The SAT is for the rich


Bryanna Portillo

Everyone knows that junior year is the year of SAT. Most students constantly talk about the SAT they’re taking this Saturday or complain about the homework their tutor gave them. In class, many have their nose stuffed in the thick study coursebook, groaning about the one question they’re stuck on. Well, I can’t relate. 

SAT preparation, for me and many other students who can’t spend hundreds of dollars on tutoring and books, is too expensive. The SAT adheres to rich and privileged students who can afford it, and the ones who can’t are left in the shadows. 

The SAT test itself costs about $50 without the essay and $65 with the essay. However, the costs can rise if you end up taking it more than once. $50 or $65 is still costly for some families, and $100, $150, or $200 to retake the test is often not even an option. To some, it might be a small amount, but for others, that’s money coming out of rent, food, and utilities. 

Even if you can take the test, you’ll still need tutoring or a book to get a sufficient amount of preparation to earn a high score. Wilson does offer a SAT prep course yet it’s limited and a semester long, which doesn’t provide a large effort to help all students taking the SAT that year. 

On the other hand, a book is around $20, which is pretty affordable, but some people don’t have access to them. Kids with parents who seek out the resources, because they have the money to do so, know where to find the best books and the best prep materials. But parents whose only focus is going to work to support their families won’t have the experience to find SAT prep for their child.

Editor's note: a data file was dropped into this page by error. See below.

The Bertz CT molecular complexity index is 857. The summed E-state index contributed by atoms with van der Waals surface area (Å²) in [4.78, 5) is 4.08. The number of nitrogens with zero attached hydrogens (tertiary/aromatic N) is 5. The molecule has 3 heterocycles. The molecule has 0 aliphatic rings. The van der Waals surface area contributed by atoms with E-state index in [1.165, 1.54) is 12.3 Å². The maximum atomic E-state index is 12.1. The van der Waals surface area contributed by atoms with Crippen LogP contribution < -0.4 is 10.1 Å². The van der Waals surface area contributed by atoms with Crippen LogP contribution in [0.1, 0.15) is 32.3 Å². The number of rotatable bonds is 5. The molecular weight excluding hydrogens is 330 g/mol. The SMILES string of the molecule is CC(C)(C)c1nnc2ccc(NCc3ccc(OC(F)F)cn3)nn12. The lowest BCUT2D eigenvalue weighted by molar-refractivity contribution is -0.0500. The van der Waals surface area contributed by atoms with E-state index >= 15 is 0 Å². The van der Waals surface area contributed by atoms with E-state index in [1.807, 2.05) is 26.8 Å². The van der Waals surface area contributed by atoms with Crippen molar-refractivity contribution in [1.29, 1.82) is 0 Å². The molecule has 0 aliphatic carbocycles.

Other students are fortunate. They can get a tutor. That was never an option for me. Tutors range $45-100 an hour, the average cost being $70. That hourly cost is the cost of two weeks’ groceries. For many families like my own, food on the table will always take precedence over an hour of practice for her daughter’s SAT. Another option is score gain programs that guarantee to help raise your SAT score but programs like these, such as PrepScholar, cost $400 a year. Although the benefits are appealing, this is far too expensive for most families. 

To combat this, free group hands-on tutoring should be offered weekly, and the College Board should send supplies to each learning center. Learning centers can be set up anywhere, in any location with a community like a church, a school or your local rec center. Additionally, Wilson only offers two free SAT days within Junior and Senior year. They should be offered more, at least three a year, for the students who can’t afford the services and need to retake the test.

It’s not fair that students get poor scores because they never got the resources to ace the SAT. The SAT should provide an equal opportunity to every student and be aware that some student’s families can’t afford the prep necessary to earn a top score. •